9. The apparatus of claim 8 wherein the second communication device further comprises a data messaging application that alerts a subscriber of the second communication device that a communication session terminated to the first communication device is parked and allows the subscriber to answer the communication session to the first communication device that is parked.
10. The apparatus of claim 8 wherein if the second communication device does not answer an attempt to terminate a communication session, telecommunication services of the second communication device do not answer the communication session.
11. The apparatus of claim 8 wherein the telephony application server provides originating services assigned to the first communication device for the communication session originated by the second communication device.
12. The apparatus of claim 8 wherein:
the first communication device identifier is a principal directory number and the second communication device identifier is a directory number;
the first communication device is associated with the principal directory number, and the second communication device is associated with the directory number, the principal directory number is linked with the directory number;
an attempt to establish a communication session to a communication device associated with the principal directory number results in alerting the first communication device and the second communication device; and
the second communication device originates a communication session such that the calling line identification presented to the called party is the principal directory number of the first communication device.
13. The apparatus of claim 12 wherein:
an attempt to terminate a communication session to the first communication device results in a distinctive ringing pattern on the second communication device;
an attempt to terminate a communication session to the first communication device that is not answered on the first communication device or on the second communication device is forwarded to a voice mail associated with the first communication device;
features available to the first communication device are available to the second communication device when the second communication device originates a communication session invoking the linked number service;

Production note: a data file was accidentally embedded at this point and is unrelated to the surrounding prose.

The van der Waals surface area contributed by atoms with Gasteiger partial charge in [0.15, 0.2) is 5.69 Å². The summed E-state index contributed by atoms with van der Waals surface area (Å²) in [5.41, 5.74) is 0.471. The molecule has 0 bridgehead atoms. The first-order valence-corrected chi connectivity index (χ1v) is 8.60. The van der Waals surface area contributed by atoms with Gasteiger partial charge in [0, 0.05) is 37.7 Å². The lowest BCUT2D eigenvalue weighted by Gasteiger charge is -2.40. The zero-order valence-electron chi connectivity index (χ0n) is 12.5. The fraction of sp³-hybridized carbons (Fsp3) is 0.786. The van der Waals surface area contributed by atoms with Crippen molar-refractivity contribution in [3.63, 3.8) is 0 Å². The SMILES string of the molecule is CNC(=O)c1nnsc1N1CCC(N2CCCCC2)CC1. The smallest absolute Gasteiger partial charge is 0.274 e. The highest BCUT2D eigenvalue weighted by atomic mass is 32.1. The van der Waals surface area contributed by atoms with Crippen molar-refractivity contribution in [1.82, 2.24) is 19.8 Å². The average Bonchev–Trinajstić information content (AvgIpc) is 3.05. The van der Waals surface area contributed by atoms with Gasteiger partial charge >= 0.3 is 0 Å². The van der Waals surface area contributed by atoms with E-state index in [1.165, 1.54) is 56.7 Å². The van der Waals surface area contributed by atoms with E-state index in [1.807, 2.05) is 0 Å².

restrictions for the first communication device apply to the second communication device when the second communication device originates a communication session invoking the linked number service;
the second communication device originates a communication session using the principal directory number as the calling line identification even though the first communication device is not registered in and not served by the network serving the second communication device;
the second communication device receives a communication session termination where the communication session was placed to the first communication device even though the second communication device is not registered in and not served by the network where the first communication device is registered; and
a network serving the second communication device does not connect a call based on telecommunication services set up for the second communication device if the second communication device is unable to answer a communication session termination attempt where the communication session was placed to the first communication device and forwarded by the linked number service to the second communication device.
14. The apparatus of claim 12 wherein if a principal directory number is linked with a directory number, the principal directory number and the directory number must be enrolled in the linked number service.
15. The apparatus of claim 12 wherein:
attempts to establish a communication session with the second communication device are screened based on at least one of a white list and black list when the second communication device is alerted because of a call placed to the first communication device;
attempts to establish a communication session with the second communication device are screened based on a time of day when the second communication device is alerted because of a call placed to the first communication device;
the second communication device comprises a plurality of message waiting indicators, wherein at least one message waiting indicator is associated with the directory number and at least one message indicator is associated with the principal directory number, and a first message waiting indicator illuminates if a message is left for the first communication device and a second message waiting indicator illuminates if a message is left for the second communication device;
text messages sent to the first communication device are forwarded to the second communication device;
the second communication device presents as a calling line identifier, based on a time of day, one of the directory number and principal directory number;
the second communication device presents as a calling line identifier, based on a dialed directory number, one of the principal directory number and directory number; and
the second communication device presents as a calling line identifier, based on a dialed star code, one of the principal directory number and directory number.
16. The apparatus of claim 12 wherein:
an account is billed based on a calling line identification selected for presentation;
an account is billed if linked number service is invoked for a communication session; and
a principal directory number and directory number have separate accounts.
17. The apparatus of claim 12 wherein the first communication device is served by a first mobile switching center and the second communication device is served by a second mobile switching center; and
the first communication device is served by a first service provider and the second communication device is served by a second service provider.